First step is an informational memo
[ By Mark Reaman ]
The Crested Butte town council wants to be kept in the loop with what is happening with Gunnison County’s affordable housing Whetstone project. The proposal is located on 15 acres owned by Gunnison County a couple miles south of Crested Butte off Highway 135 near Riverland and the county and town have been talking about extending town utilities to service the development’s water and sewer needs.
County residents George Gibson and Nan Lumb have reached out to the town to urge them to become more involved and vocal over the proposed 200 plus unit development. They have expressed concerns over the location of the larger buildings near the highway, the ultimate population numbers of the development, and whether the subdivision would be transit friendly.
The town has written a letter to the county planning commission expressing that it too wants to make sure the residents have good access to bus service. The town has encouraged a roundabout along the highway at Whetstone that includes an underpass which would allow residents to walk under the highway to safely get to a bus stop. The town has also insisted that at least 80% of the units approved for Whetstone be deed restricted and the county has agreed to that minimum number.
Gibson urged the council during the public comment section at the November 7 meeting to actively address the issues associated with Whetstone. “We need the council to weigh in while the dialogue is going on,” he said insisting that Whetstone was not a transit-based community. “The Community Compass says the town values the rural feeling we have in the surrounding area and this proposed layout is in direct conflict to the values of the Compass with the largest buildings located right on the highway. You have leverage and now is the time to make the development right and keep it moving ahead.”
At the end of the council meeting several councilmembers circled back to the idea and wanted to perhaps take a deeper dive into the Whetstone process than is currently being done by town.
Mayor Ian Billick reminded them that unlike the contentious Brush Creek housing proposal, the town was not an owner in the property. “It is a county process, and we don’t have any ownership in the parcel,” he said. “We can and we have provided comments to the planners.”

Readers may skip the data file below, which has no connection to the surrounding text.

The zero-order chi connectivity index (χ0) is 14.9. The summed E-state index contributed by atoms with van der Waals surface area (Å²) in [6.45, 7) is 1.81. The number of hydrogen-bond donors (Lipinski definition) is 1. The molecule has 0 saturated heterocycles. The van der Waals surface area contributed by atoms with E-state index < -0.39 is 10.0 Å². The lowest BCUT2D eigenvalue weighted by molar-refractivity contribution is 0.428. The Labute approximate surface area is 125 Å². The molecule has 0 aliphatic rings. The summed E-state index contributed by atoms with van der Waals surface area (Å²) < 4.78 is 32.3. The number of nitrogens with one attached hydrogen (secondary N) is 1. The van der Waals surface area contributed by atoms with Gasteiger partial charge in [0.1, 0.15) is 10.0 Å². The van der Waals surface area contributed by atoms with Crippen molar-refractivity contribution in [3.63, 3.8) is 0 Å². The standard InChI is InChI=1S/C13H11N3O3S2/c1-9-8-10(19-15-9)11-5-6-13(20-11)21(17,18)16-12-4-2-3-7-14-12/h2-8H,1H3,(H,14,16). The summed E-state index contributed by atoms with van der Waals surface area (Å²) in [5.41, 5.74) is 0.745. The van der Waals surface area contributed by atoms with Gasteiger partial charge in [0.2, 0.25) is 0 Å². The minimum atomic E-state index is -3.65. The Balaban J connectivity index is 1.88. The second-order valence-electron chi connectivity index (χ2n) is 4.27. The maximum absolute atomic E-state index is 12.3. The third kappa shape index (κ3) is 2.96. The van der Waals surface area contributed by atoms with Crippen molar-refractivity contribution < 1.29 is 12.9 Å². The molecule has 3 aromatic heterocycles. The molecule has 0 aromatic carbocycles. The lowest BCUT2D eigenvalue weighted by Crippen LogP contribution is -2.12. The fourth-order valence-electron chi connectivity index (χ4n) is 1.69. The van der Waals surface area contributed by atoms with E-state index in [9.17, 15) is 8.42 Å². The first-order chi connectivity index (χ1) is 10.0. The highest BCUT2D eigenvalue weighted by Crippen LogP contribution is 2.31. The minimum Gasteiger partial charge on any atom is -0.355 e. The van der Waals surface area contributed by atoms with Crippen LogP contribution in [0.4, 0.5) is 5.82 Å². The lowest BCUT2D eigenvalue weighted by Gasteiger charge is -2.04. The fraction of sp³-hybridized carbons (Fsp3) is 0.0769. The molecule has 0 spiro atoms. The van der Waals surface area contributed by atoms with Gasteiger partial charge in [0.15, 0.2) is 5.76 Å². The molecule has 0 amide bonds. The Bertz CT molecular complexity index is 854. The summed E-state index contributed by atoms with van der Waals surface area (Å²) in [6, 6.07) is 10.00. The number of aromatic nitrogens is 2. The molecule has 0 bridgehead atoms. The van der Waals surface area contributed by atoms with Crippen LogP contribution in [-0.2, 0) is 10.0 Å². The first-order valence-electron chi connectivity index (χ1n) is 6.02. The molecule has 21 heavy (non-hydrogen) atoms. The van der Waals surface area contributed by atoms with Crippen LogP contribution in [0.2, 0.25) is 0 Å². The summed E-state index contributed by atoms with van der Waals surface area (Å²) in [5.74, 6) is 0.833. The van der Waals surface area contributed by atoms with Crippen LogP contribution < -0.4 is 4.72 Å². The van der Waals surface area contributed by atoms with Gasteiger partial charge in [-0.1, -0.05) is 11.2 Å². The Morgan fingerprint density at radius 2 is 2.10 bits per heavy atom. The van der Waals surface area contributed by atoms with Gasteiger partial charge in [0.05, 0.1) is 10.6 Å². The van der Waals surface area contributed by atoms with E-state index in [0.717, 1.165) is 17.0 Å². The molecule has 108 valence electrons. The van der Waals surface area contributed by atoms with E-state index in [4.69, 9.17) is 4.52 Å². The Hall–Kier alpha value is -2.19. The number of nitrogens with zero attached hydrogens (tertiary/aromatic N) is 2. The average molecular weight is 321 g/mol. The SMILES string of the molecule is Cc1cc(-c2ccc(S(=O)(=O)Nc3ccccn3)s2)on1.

“I think we should have the discussion,” said councilmember Mallika Magner. “It will certainly have impacts on town.”
“I am nervous having a couple of individuals drive our agenda,” said Billick. “We have given the county a letter and commented on the transit issues.”
Councilmember Chris Haver said having the council receive an update on the project’s progress would be a good thing and he suggested starting with a staff memo giving the current lay of the land.
“It would be good to refresh us all on the history and the issues that are percolating up from people like George and Nan,” agreed Magner.
“I am hearing other concerns as well,” said councilmember Beth Goldstone. “So that would be helpful.”
“It should also then lay out the decision tree for us and our leverage points,” said Billick. “That would include the possibility of using our utility services. We should ask ourselves what our general strategy around land use and transit is.”
Town manager Dara MacDonald said the county has been receptive to the specific concerns expressed by the town. She also said the town staff considers the proposal to be transit friendly.
She had planned to provide an update to the council over the negotiations taking place concerning a utility extension to the site. She said she will gather information to put in a memo addressing the concerns raised by Gibson and Lumb and updating the council on the general process and direction of the project for the meeting on November 21.